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Thread: Flatbed Scanning Negatives?

  1. #1

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    Flatbed Scanning Negatives?

    I have an Epson V600 which does a great job scanning 35 and 120, but is not made to scan 4x5. The backlight window is not wide enough. Some people get around this by doing overlapping partial scans and then stitching which is a fine solution. I was wondering if anyone had tried setting up their own backlight and then scanning from the flatbed (like scanning a document). I was thinking that an array of LEDs behind a piece of ground glass or other diffusing material would work. This would get the scan all in one go and eliminate the alignment and stitching steps. Has it been done?

    Thanks,
    J--

  2. #2
    Light Guru's Avatar
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    Re: Flatbed Scanning Negatives?

    Quote Originally Posted by jharr View Post
    I was wondering if anyone had tried setting up their own backlight and then scanning from the flatbed (like scanning a document). I was thinking that an array of LEDs behind a piece of ground glass or other diffusing material would work.
    Thats not going to work well. When scanning film the scanner scanners light moves at the same rate at the scanning optic below. Scanners use a single moving light because once you have defused the LED array as in your proposal enough so that you would not get a grid of bright spots in the image it would not be bright enough to properly illuminate the negative for a good scan.
    Zak Baker
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  3. #3
    photobymike's Avatar
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    Re: Flatbed Scanning Negatives?

    probably cheaper and easier to sell your 600 and get a 700

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    Re: Flatbed Scanning Negatives?

    Definitely easier. Definitely not cheaper ($260 price differential on the used market).

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    Re: Flatbed Scanning Negatives?

    Quote Originally Posted by jharr View Post
    Definitely easier. Definitely not cheaper ($260 price differential on the used market).
    Along with easier it is also going to give you GOOD scan results. Simply placing a light box on top on a negative in a scanner is going to give you crappy results.
    Zak Baker
    zakbaker.photo

    "Sometimes I do get to places just when God's ready to have somebody click the shutter."
    Ansel Adams

  6. #6

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    Re: Flatbed Scanning Negatives?

    I doubt its worth the time and effort to hack anything together to make it work. I had the chance to pick up some v600 and 4870's cheap, but my time is simply not worth the stitching time or hacking something that may or may not give a proper result. I bought a 4990 for $130 and called it a day, maybe I lose a little in resolution but for me I'd rather save the money and get drum scans for the keepers while having quick access to proof with this scanner.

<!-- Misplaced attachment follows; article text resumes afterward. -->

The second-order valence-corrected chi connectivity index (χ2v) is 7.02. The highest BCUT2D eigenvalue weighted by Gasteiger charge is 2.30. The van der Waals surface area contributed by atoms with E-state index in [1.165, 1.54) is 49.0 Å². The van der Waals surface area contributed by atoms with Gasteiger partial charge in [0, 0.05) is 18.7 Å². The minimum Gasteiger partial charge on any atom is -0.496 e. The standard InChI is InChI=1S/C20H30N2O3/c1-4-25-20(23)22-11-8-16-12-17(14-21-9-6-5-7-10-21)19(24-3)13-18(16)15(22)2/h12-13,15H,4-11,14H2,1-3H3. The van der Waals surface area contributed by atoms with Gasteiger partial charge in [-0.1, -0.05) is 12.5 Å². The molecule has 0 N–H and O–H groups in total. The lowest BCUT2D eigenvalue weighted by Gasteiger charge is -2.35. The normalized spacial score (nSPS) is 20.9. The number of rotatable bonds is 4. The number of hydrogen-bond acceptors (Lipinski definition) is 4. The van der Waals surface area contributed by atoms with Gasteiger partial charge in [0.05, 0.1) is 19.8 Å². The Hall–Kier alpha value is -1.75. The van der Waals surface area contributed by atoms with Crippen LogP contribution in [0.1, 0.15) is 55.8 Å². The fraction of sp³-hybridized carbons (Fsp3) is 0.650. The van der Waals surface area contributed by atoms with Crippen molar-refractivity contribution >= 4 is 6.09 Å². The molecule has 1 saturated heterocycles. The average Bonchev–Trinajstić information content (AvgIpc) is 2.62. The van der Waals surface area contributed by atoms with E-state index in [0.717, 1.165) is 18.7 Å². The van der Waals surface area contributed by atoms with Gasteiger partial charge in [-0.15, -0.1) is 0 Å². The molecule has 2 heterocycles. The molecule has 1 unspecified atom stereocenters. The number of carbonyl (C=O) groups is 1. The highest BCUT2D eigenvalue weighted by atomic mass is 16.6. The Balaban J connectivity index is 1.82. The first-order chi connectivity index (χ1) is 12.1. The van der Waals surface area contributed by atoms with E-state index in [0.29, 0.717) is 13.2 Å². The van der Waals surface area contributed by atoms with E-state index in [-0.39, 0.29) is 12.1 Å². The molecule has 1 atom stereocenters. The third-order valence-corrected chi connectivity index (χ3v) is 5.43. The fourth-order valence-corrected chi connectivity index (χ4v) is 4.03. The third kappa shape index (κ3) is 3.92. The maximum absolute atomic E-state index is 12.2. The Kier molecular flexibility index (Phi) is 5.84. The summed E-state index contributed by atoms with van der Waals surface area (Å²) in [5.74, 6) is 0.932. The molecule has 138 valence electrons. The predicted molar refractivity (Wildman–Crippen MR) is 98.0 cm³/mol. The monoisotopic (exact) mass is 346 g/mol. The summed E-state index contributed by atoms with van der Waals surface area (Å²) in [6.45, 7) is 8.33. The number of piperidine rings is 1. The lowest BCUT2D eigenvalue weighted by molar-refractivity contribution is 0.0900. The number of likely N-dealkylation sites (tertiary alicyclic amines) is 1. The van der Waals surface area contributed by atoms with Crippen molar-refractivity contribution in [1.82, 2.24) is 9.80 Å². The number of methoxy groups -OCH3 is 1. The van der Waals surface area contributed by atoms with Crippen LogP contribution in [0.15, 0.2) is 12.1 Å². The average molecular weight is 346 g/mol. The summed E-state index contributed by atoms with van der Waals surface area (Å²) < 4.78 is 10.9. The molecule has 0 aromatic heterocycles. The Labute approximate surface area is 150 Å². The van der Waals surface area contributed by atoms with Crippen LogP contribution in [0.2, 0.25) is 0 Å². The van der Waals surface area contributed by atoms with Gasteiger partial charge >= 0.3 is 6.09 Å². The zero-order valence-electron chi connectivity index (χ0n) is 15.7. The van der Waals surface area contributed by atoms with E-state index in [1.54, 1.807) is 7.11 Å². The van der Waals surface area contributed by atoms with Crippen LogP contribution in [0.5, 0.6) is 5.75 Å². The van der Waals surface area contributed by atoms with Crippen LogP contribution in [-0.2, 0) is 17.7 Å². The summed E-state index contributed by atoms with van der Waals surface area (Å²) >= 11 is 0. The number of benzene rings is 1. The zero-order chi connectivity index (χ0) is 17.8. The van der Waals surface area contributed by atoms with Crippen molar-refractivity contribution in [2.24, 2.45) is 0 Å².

7. #7
    Jim Jones's Avatar
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    Re: Flatbed Scanning Negatives?

    Long ago I improvised a light source from opal glass and a 600W movie light to copy negatives on an ancient Mustek. It didn't work well. Perhaps disabling the internal lamp for copying opaque subjects would have helped, but the results didn't seem worth the bother. Something like that might work better on a good scanner like the V600 if the scanner's software doesn't complicate it to much.

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    Re: Flatbed Scanning Negatives?

    Scanning and stitching is dead easy. Using photomerge in photoshop does the job automagically.

    I made up a holder out of black cardboard with a guide on it to make it easier to line up the two scans. You get a fair amount of overlap, which makes the stitching easier.

  9. #9

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    Re: Flatbed Scanning Negatives?

    I'm actually in the same boat as jharr. I tried scanning both halves but I couldn't find a merge function in photoshop elements (I don't have photoshop, just elements and lightroom.) I tried another experiment tonight scanning the negative as a document and inverting in photoshop elements. However, I didn't get the scan quality of the other method...lost detail. I got it back to some degree by playing in elements. I may eventually have to suck in up and get the V700 eventually. Does elements have a merge function? I thought it did but I couldn't find it.


    Update: I went back into elements and found it..it did do quite a nice job of merging the two photos.

  10. #10

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    Re: Flatbed Scanning Negatives?

    Hugin is also a free option for stitiching images together.

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